Yasser Arafat does not seem to realize that Bill Clinton has only three more weeks in office. Nobody is quite sure what will happen to Clinton when he leaves Washington _ if he does. But it's pretty sure what will happen to Arafat and a Palestinian state and the whole Middle East question: It will slide down to the bottom of the White House agenda when George W. Bush takes over the Oval Office.
You don't have to be a devotee of the Clinton legacy to wish that Arafat and Israel's Prime Minister Ehud Barak would meet for one last stab at peace, with or without Clinton.
A settlement would be a terrific high for Clinton to leave on. But it would also be a good way to end the first year of the millennium, with something like peace in a part of the world where it is so hard to come by.
Arafat might want to keep another deadline in mind: the Israeli election in February. Israel is so torn and distraught over the violence and bloodshed that it is scarcely coherent. Polls indicate Israelis are likely to vote for Ariel Sharon, the notorious commander of Israeli troops during the massacres by Lebanese militias in the Sabra and Shatila refugee camps. No one could give more credibility to the concept of land for peace _ the vision of the martyred Yitzhak Rabin _ than Barak. He is his country's most decorated veteran, but lacks the touch for political warfare.
He was magnanimous in last summer's Camp David talks, and so generous in his concessions that Arafat was left thinking there must be a catch in it _ or that if he hung tough, he might get even more. Now Arafat and Barak have before them an updated blueprint from Clinton under which the Palestinians would get about 95 percent of the territories, and sovereignty over the Arab part of Jerusalem and the Temple Mount. In exchange, the Palestinians would accept a limit on their right to return to lands in Israel.
The question now is, according to the administration, "Does Arafat know how to say yes?" If he can't, he condemns another generation of his countrymen to rock throwing and frustration. He also can look forward to facing Ariel Sharon across a bargaining table if there ever is one.
We can only hope that someone in his entourage has called his attention to certain facts of life. In just 21 days, the White House will be under new management, and George W. Bush has other fish to fry. Nothing suggests that Bush will do the shuttling and hand-holding that Clinton undertook at the drop of a hat. He will not, at least in his early days, be willing to sit down as one side and then the other assails him with tears and moans about injustices that are not to be endured. It's like inviting yourself to sit in on some ghastly family quarrel that feeds on itself and never ends. Clinton has an unlimited appetite for this sort of thing.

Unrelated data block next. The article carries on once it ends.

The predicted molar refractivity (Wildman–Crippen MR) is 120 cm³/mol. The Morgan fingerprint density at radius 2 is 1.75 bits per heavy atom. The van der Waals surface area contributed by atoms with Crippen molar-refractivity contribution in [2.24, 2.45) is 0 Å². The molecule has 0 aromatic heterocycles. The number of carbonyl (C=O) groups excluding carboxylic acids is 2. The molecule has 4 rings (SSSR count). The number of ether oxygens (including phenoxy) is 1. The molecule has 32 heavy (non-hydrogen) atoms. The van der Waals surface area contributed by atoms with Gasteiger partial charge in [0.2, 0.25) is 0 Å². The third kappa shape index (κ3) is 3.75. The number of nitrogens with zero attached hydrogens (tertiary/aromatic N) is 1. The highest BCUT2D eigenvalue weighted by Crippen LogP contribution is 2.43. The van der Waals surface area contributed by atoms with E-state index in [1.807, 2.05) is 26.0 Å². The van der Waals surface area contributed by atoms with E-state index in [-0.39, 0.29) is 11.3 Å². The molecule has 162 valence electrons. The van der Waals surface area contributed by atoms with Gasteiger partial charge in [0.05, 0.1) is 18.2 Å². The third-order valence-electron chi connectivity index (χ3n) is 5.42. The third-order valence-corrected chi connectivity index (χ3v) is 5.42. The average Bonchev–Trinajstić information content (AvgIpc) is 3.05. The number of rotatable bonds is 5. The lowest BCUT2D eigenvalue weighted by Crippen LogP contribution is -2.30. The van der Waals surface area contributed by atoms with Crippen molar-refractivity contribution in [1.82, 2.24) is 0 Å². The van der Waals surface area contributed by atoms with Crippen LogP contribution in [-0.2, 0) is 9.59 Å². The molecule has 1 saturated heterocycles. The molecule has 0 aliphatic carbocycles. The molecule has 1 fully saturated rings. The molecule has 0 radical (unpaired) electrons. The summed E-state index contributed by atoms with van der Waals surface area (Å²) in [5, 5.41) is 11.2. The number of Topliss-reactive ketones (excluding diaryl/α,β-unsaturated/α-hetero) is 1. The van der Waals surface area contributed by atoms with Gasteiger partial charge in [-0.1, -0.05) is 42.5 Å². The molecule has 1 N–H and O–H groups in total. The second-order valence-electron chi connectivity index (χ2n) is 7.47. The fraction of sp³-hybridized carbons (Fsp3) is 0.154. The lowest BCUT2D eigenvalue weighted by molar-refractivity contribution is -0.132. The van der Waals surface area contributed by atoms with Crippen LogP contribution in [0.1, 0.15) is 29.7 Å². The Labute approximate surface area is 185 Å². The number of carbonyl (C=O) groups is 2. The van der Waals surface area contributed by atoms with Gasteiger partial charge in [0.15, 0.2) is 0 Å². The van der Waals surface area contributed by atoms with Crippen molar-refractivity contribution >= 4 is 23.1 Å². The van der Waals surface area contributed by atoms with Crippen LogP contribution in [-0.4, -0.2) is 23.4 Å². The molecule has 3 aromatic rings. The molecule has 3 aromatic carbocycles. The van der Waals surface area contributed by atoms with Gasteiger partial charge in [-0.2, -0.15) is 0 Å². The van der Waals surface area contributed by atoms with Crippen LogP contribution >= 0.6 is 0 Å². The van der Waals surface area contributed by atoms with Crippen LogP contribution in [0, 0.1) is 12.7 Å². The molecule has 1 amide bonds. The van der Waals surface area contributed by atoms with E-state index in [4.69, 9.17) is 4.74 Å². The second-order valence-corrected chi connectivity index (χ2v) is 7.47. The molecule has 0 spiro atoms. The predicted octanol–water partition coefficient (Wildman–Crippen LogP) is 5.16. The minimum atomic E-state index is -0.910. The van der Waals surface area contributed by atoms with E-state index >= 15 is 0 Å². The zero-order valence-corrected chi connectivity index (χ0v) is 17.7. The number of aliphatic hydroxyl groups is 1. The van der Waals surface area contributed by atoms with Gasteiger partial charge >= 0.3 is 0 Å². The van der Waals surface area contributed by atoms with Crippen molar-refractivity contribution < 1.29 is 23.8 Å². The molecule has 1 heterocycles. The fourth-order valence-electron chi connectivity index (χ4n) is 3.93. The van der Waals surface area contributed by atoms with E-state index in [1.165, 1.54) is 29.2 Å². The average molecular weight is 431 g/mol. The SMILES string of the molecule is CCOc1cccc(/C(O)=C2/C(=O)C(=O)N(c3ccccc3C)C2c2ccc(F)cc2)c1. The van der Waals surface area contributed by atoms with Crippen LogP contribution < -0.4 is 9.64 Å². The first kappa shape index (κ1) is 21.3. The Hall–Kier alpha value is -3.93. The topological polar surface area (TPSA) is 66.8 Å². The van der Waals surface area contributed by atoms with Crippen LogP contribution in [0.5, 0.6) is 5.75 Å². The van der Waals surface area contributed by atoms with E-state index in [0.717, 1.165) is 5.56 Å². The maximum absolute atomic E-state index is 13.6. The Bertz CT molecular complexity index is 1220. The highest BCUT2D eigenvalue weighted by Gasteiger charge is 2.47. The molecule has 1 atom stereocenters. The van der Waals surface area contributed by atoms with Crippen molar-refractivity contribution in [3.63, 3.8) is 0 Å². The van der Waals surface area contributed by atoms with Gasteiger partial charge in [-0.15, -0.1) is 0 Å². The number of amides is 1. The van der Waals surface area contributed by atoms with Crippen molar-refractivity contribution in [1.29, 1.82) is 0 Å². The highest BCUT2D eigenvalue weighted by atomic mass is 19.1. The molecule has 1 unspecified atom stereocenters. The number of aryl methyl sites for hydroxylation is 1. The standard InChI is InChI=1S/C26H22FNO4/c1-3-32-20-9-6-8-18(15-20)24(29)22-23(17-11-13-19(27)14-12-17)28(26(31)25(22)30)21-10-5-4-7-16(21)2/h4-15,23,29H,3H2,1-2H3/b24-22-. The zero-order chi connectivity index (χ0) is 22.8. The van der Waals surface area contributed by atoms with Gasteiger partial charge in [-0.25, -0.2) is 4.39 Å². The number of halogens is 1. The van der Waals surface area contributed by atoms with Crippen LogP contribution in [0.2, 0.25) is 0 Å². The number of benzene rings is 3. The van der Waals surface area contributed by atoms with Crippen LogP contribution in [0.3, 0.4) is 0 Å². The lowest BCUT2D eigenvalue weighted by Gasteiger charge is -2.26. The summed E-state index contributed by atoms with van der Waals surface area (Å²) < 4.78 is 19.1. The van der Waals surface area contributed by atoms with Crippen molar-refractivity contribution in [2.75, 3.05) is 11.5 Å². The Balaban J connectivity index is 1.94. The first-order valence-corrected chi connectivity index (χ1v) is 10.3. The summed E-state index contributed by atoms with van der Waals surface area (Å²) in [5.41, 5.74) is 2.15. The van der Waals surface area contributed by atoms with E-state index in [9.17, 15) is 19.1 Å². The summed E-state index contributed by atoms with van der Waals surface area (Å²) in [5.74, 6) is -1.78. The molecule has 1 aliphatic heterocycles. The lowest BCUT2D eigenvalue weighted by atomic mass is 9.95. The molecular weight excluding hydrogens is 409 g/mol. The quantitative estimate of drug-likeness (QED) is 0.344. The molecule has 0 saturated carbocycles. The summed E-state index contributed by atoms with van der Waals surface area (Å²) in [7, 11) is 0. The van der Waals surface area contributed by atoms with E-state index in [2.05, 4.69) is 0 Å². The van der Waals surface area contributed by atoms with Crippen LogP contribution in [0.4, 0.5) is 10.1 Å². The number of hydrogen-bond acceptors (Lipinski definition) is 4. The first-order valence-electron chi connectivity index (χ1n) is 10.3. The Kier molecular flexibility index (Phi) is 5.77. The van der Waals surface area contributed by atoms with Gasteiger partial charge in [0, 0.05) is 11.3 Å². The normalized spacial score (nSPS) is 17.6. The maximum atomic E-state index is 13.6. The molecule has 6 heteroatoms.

When Republicans _ except the right-wing, which dotes on hard-nosed, combative, hostage-rescuing Israel _ look at the Middle East, they see oil.
The care and feeding of the Middle East could revert to the State Department, which pre-Clinton was pro-Arab, although never pro-Palestine. Maybe Arafat belatedly has recognized the risk.
Another contentious locale that should be watching the clock and counting the days is Northern Ireland. Clinton recently visited there with a rational expectation of having his patience of the last six years rewarded. He has coaxed and courted Ulster, he has taken heat, he has given food and drink and a White House welcome to its most obscure and intransigent politicians. But during his tour, on which he received an ecstatic welcome, no political ground was given.
The two parties, the Unionists and the IRA, are once again locked in the strife that so easily engulfs all discussions in Ireland. The issues are decommissioning, demilitarization and police reform. And as usual, the Good Friday agreement, which never would have happened without Clinton's fervent intervention, is at stake, and the litigators are hurling insults and the name of Oliver Cromwell at each other.
The Irish people are sick and tired of the rows, but don't always dare to go out in the streets to protest the blockheadedness of their politicians _ names are taken and so is revenge. But they can turn out for Clinton with impunity, and they did from Dublin to Dundalk. Clinton begged the leaders to compromise, but they didn't.
Maybe it will dawn on them that Bush has no sentimental or political ties to Northern Ireland, no desire to further a cause of the Kennedys. They cannot look forward to spending St. Patrick's Day at the White House. Ireland goes back to the State Department, where reverence for "the special relationship" with Britain is traditional.
Mary McGrory is a Washington Post columnist.
Universal Press Syndicate